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Devilishly funny “Damn Yankees” swings for the fences on Marriott Theatre’s opening night

Home runs were frequent for “Damn Yankees” throughout the 1950s and ‘60s, starting on Broadway, moving to movies and turning to television, but surprisingly, the mega musical that was based on a novel, “The Year The Yankees Lost The Pennant,” receded from public view until it was restored on stage in the ‘90s.

Though the show popped up on occasion in between, the Marriott Theatre in Lincolnshire is finally giving it a proper regional revival just in time for baseball season, since after all, it revolves around a diehard fan of the failing Washington Senators who so desperately wants to whoop the unstoppable New York Yankees.

Damn YankeesOf course, it’s extremely unlikely given the team’s pathetic record, but as the obsessed Joe Boyd (Ron E. Rains) mutters aloud to his weary wife Meg (Daniella Dalli), if they only had a long ball hitter, the pipedream could come at least a little bit closer to a reality.

It turns out there is an ever so slight chance for that to happen, but it involves making a deal with the devil-like Applegate (Sean Fortunato), who offers the middle-aged man a chance to be all-star player Joe Hardy (Andrew Alstat) and regain his youth in the process.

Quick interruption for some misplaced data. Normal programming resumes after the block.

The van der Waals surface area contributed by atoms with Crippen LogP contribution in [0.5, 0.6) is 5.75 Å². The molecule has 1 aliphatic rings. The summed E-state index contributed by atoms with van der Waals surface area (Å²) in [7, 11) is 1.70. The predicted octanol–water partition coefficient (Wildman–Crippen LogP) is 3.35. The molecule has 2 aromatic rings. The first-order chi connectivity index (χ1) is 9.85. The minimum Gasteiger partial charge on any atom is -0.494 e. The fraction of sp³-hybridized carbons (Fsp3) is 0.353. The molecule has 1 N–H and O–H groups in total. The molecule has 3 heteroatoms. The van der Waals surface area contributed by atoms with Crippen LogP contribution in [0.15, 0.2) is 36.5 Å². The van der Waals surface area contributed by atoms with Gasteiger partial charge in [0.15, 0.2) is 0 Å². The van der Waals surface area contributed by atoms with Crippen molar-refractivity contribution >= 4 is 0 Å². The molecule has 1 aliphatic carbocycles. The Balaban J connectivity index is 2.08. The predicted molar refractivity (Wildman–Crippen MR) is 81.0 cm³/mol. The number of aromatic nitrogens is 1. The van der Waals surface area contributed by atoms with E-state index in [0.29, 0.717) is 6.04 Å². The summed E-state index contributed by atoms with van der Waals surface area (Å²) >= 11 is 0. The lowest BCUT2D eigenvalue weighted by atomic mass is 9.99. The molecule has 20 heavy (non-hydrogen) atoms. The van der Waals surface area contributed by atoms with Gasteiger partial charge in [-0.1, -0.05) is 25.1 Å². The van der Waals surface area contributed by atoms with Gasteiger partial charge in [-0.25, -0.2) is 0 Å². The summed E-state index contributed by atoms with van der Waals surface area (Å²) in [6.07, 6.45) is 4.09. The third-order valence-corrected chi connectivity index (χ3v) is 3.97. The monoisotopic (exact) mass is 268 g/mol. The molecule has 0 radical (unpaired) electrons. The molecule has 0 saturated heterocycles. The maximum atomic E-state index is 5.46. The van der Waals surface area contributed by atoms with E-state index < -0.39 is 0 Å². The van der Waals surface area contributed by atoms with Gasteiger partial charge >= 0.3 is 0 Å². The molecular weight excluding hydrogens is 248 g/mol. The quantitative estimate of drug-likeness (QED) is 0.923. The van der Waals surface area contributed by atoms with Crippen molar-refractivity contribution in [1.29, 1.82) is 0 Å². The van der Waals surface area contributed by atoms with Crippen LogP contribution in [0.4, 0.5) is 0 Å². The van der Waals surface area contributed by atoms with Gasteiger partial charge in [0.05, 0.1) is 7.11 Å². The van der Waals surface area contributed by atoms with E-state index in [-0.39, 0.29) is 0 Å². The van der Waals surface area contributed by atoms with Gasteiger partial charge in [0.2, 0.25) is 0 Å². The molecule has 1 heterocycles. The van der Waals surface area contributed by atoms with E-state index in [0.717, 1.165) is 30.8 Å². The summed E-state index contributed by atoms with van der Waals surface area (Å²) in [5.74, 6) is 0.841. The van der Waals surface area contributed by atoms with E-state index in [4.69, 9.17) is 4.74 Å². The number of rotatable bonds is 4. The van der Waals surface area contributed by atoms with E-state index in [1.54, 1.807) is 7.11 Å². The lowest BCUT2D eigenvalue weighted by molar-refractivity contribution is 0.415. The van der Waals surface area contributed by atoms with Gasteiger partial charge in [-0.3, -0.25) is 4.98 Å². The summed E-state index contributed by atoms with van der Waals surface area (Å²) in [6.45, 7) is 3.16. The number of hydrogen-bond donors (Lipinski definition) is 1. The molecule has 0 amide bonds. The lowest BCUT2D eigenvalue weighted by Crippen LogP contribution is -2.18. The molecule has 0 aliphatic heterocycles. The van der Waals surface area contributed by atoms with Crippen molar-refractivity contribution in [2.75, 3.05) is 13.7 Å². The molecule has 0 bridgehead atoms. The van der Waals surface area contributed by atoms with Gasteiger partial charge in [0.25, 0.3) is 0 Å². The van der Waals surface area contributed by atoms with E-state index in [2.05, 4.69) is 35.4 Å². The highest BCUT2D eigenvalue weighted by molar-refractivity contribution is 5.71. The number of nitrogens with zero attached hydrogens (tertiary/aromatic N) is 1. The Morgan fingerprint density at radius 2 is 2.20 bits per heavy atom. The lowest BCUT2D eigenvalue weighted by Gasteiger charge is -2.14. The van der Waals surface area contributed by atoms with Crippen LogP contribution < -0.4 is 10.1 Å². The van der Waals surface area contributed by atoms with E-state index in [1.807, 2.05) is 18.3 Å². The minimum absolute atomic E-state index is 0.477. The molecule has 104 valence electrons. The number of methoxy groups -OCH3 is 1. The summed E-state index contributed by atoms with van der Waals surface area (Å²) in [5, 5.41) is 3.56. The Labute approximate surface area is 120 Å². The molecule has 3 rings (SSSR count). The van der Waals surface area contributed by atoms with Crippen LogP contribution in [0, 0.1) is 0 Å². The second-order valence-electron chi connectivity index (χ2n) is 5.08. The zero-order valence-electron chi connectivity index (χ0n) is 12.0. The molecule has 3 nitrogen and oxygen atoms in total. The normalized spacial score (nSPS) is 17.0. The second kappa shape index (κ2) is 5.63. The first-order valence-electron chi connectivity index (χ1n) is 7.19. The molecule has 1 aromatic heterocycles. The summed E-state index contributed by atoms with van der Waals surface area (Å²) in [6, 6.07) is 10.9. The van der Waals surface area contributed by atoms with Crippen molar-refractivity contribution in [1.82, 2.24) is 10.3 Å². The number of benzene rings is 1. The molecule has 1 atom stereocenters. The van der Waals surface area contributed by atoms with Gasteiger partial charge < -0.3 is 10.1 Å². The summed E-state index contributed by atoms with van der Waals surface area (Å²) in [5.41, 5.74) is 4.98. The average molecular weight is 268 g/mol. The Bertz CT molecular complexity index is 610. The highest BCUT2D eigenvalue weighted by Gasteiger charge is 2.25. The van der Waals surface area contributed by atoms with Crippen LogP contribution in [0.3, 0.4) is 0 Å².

The only catch is he’ll have to leave his entire home life behind, which he nearly agrees to in its entirety, but adds a last-minute escape clause allowing the chance to walk away the night before the season ends, if so desired.

At around two-hours and some change, the winner of seven Tony Awards is chock full of both the comedy and craziness that can happen in such an unbelievable scenario, including racking up some super impressive statistics, a lot of loneliness whenever there isn’t a game, tons of temptation from Lola (Michelle Aravena) and many more side deals gone awry.

Damn YankeesIt’s all carried out by a cast that swings for the fences and constantly knocks it out of the park, or rather, the in-the-round stage turned stadium, all untied under the concise direction of James Vásquez, athletic choreography by Tyler Hanes and razzle dazzle musical direction by Jeff Award recipient Ryan T. Nelson.

In the end, Marriott Theatre’s delightful “Damn Yankees” isn’t only for appreciators of America’s favorite pastime, but anyone who’s ever felt like an underdog or perhaps even needed a reminder that the grass isn’t always greener on the other side.